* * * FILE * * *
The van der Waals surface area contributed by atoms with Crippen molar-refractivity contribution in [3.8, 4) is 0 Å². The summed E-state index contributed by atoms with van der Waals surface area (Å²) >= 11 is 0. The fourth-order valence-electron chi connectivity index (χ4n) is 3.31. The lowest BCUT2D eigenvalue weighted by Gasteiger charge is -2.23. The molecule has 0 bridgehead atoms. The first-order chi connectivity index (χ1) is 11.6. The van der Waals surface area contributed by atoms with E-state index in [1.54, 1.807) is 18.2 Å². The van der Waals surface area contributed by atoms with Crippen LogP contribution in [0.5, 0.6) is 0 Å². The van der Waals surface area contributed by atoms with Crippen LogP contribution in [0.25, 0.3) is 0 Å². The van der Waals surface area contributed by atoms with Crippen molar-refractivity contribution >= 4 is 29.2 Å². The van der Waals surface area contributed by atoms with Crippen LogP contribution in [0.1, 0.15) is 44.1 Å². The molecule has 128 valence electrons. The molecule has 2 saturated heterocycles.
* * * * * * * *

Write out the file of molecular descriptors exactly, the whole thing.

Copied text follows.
The van der Waals surface area contributed by atoms with Crippen molar-refractivity contribution in [3.8, 4) is 0 Å². The summed E-state index contributed by atoms with van der Waals surface area (Å²) >= 11 is 0. The fourth-order valence-electron chi connectivity index (χ4n) is 3.31. The lowest BCUT2D eigenvalue weighted by Gasteiger charge is -2.23. The molecule has 0 bridgehead atoms. The first-order chi connectivity index (χ1) is 11.6. The van der Waals surface area contributed by atoms with E-state index in [1.54, 1.807) is 18.2 Å². The van der Waals surface area contributed by atoms with Crippen LogP contribution in [0.5, 0.6) is 0 Å². The van der Waals surface area contributed by atoms with Crippen LogP contribution in [0.25, 0.3) is 0 Å². The van der Waals surface area contributed by atoms with Crippen molar-refractivity contribution >= 4 is 29.2 Å². The van der Waals surface area contributed by atoms with Crippen LogP contribution in [0.1, 0.15) is 44.1 Å². The molecule has 128 valence electrons. The molecule has 2 saturated heterocycles.